Standing Kṣitigarbha Bodhisattva

Standing Kṣitigarbha Bodhisattva


Kamakura period
1192-1333
Japan
Gilt-lacquered and polychrome wood carving
Bodhisattvas
Height 71 cm
2017.20

Kṣitigarbha, The Earth Treasury, is the name of the Bodhisattva who is said to be “steady and immovable as the earth; discreet and deeply seclusive like a secret treasury”. He had made many great vows many aeons ago. Eventually, after attaining the state of Bodhisattva, he was entrusted by Śākyamuni to take up the task of edifying all sentient beings in the Six Realms of Existence during the time between Śākyamuni’s death and Maitreya’s rebirth. Since he has vowed not to achieve Buddhahood until all hells are emptied, he is also venerated as the Lord of Hell. He is also an extremely important Bodhisattva with profound influence on Chinese and Japanese Buddhism.

This Kṣitigarbha statue has a monk image. The six rings at the top of the metal staff carried in his right hand symbolise all beings in the Six Realms of Existence. The raised left hand holds a wish-fulfilling jewel (cintāmaṇi). According to Buddhist text, he “holds the wish-fulfilling jewels in his two hands” and “fulfils wishes as the wish-fulfilling jewel does”. The wish-fulfilling jewel thus became his important attribute. He has a round shaven head, an oval face with well-proportioned facial features, an ūrṇā originally set in the forehead, crescent-moon eyebrows, long narrow downcast eyes with straight slits, together with a solemn and dignified countenance.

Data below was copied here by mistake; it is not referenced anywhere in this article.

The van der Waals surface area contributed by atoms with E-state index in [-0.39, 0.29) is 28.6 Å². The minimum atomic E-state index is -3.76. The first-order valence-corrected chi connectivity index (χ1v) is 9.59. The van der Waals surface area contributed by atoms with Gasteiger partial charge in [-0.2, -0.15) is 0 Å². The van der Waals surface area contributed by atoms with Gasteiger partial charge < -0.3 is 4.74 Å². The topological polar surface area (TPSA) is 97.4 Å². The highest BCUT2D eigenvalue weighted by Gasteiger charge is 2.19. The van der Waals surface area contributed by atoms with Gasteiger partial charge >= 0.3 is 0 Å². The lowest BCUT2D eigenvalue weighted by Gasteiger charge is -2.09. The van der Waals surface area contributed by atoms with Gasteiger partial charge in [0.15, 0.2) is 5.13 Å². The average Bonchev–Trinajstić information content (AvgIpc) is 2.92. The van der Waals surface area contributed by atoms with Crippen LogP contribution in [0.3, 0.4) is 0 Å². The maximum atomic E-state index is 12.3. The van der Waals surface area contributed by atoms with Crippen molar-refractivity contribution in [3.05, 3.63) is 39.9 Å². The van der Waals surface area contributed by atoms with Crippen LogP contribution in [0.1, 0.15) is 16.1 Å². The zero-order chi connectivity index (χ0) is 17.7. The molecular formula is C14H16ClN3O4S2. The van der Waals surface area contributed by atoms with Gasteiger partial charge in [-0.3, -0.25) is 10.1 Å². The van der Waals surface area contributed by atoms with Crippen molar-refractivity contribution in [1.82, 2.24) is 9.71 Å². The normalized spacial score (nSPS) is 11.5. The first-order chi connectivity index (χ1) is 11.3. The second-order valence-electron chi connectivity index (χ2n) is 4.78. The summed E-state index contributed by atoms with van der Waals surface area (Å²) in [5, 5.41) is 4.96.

He wears a kāṣāya exposing the thick solid chest. The belly is slightly bulging. Since the chest line is relatively low, the muscles appear to be sagging. The drapery is represented by fluidly rendered cord-like ridges. The original lacquered surface of the robe has been blackened due to centuries-long exposure to incense smoke. The robe is uniquely decorated using a traditional Japanese gilding technique called kirikane (literally, ‘cut gold’). The Bodhisattva is standing on a beautifully crafted waisted pedestal whose upper section resembles a full-blown lotus with upward-facing thick broad petals with slightly upturned tips. The lower section, in a lotus shape, is flattened with downward-facing petals. The hollow waist is carved with openwork tendril motifs. Below the lotus pedestal is an octagonal stepped base with corners reinforced by gilt metal brackets chiselled with tendril and fish-roe motifs.